Spanish settlers in the 17th century living along the upper Rio Grande Valley depended on the Churro to support their way of life. The Navajo acquired their initial flocks of Churro from these settlers either by trade or raid. Over the next hundred years, the Navajo way of life changed as they incorporated the Churro into their lifestyle becoming herders and skilled weavers, and the number of Churro increased tremendously. The early Rio Grande, Pueblo, and Navajo textiles were all woven from Churro wool. In the late 1700's, the export of ewes from New Mexico for breeding stock was controlled by the Spanish.
An Endangered Breed - The Fall and Rise of the Navajo-Churro
The mid 1800's saw the peak of the California Gold Rush and thousands of Churro were taken to California to feed the increasing numbers of prospectors. About the same time, the Civil War and increasing population caused most of the remaining Churros to be crossed with fine wool rams to supply the escalating demand for clothing. Then, in 1863, the U.S. Army slaughtered most of the Navajo flocks in reprisal for their ongoing attacks. In the early 1900's, the federal government through its agencies imposed massive stock reductions on the Navajo flocks to "improve the quality of the breed", the resulting slaughter destroyed most of the original Navajo-Churros. Only a few hundred of the Navajo-Churros survived and cross-breeding with Merinos, Shropshires, Rambouillets and others began. These breeds were not hardy enough to survive in the severe conditions of the southwest, nor was the quality of their wool good enough for Navajo rug weaving. A few small flocks of the remaining pure Navajo-Churros survived in isolated villages in New Mexico and remote canyons on the Navajo Reservation.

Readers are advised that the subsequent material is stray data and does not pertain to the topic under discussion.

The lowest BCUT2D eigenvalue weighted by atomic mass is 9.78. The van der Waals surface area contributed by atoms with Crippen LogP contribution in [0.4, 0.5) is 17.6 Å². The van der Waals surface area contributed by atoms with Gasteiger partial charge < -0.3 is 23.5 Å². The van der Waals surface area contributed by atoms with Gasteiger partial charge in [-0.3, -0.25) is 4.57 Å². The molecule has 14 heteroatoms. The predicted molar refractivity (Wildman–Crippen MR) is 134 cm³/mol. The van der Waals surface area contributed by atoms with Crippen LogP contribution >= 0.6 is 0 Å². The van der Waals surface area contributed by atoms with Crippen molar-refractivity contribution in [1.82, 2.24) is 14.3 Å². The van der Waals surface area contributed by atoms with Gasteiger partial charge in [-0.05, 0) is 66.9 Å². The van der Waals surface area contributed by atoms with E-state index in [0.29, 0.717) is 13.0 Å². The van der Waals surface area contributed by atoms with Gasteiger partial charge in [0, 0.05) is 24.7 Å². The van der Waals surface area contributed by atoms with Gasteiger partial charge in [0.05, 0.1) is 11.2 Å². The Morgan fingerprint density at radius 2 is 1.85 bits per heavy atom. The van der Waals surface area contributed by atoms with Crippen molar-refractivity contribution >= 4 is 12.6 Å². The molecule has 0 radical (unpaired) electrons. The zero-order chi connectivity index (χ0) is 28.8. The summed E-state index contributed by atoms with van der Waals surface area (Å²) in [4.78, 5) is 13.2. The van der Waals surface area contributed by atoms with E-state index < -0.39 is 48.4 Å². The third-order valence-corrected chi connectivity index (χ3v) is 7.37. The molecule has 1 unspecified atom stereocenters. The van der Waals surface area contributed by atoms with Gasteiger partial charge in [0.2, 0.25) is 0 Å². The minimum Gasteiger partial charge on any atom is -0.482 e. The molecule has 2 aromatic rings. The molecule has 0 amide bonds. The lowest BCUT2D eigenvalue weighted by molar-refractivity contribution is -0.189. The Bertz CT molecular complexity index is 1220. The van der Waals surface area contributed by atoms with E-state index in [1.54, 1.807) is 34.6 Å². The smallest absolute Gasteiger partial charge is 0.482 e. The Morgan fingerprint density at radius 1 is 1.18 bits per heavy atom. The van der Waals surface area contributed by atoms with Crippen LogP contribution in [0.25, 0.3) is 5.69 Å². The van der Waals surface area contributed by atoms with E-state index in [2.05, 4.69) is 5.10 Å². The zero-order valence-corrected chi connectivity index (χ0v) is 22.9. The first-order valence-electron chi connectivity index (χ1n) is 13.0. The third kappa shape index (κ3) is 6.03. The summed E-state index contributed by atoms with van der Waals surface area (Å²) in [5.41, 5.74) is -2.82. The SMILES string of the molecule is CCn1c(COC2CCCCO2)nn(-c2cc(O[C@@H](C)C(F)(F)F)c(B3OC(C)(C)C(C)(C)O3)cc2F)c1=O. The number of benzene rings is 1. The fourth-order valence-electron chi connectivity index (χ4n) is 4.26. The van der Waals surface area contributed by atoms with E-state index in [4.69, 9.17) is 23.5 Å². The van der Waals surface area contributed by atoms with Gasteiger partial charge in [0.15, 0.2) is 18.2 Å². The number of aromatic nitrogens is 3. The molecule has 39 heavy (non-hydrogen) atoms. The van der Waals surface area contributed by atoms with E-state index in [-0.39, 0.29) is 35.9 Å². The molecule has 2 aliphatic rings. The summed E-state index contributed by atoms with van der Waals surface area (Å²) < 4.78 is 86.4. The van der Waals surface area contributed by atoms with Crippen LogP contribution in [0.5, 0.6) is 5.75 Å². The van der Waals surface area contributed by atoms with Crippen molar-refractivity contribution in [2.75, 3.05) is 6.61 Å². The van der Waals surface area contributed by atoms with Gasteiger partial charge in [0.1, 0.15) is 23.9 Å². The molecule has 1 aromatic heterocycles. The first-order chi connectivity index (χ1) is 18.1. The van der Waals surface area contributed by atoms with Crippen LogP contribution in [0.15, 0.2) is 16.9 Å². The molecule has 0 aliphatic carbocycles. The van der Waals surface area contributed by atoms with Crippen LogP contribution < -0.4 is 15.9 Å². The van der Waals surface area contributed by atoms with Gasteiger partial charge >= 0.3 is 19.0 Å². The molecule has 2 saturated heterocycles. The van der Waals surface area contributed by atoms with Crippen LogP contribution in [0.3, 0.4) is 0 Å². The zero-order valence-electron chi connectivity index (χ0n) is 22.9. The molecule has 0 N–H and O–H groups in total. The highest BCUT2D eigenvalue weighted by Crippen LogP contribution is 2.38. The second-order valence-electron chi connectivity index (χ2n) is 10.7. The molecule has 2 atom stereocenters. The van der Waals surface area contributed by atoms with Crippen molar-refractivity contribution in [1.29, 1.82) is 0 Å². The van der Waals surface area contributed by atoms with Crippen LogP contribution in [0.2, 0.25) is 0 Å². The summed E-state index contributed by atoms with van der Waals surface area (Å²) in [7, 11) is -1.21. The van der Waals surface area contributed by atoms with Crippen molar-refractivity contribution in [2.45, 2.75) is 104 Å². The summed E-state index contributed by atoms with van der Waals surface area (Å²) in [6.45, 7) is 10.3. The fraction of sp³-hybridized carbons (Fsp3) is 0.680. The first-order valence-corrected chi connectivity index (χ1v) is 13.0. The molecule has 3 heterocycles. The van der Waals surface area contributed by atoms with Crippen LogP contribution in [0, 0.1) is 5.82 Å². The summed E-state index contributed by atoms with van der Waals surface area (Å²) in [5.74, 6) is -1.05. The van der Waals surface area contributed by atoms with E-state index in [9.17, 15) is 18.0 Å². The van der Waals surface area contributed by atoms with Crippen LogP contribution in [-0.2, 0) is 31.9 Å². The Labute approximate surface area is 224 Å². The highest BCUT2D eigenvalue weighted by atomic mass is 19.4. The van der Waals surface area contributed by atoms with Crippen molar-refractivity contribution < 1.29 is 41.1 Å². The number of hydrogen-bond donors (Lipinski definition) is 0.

Concerned individuals in the 1970's realized that the Navajo-Churro was close to extinction and that an vital part of Navajo culture and heritage could be lost. In 1977, Dr. Lyle McNeal of the Department of Animal, Dairy and Veterinary Science at Utah State University in Logan, Utah and his wife, started the Navajo Sheep Project in an effort to protect and conserve the Navajo-Churro. They searched for the remaining pure bred sheep and were successful in acquiring enough sheep to begin breeding near Bloomfield, New Mexico, and continue to supplement the Navajo and Hispanic flocks. The Navajo Sheep Project has also introduced cooperative breeding programs between some of the Navajo and Hispanic flocks.
In addition, a Colorado State University project grazed a flock of Navajo-Churro on an area overgrown with oak brush and the sheep have grazed the brush enough to allow the grasses to grow again.
The Navajo Sheep Project, continues to work toward the goal of helping the Navajo keep their values and culture, and has become a three state project: Utah, Colorado, and New Mexico.
The Navajo-Churro are still on the endangered list and their recovery has a long way to go. They are listed on the American Livestock Breeds Conservancy Priority List, classified as Threatened, i.e. "Fewer than 1,000 annual registrations in the United States and estimated global population less than 5,000.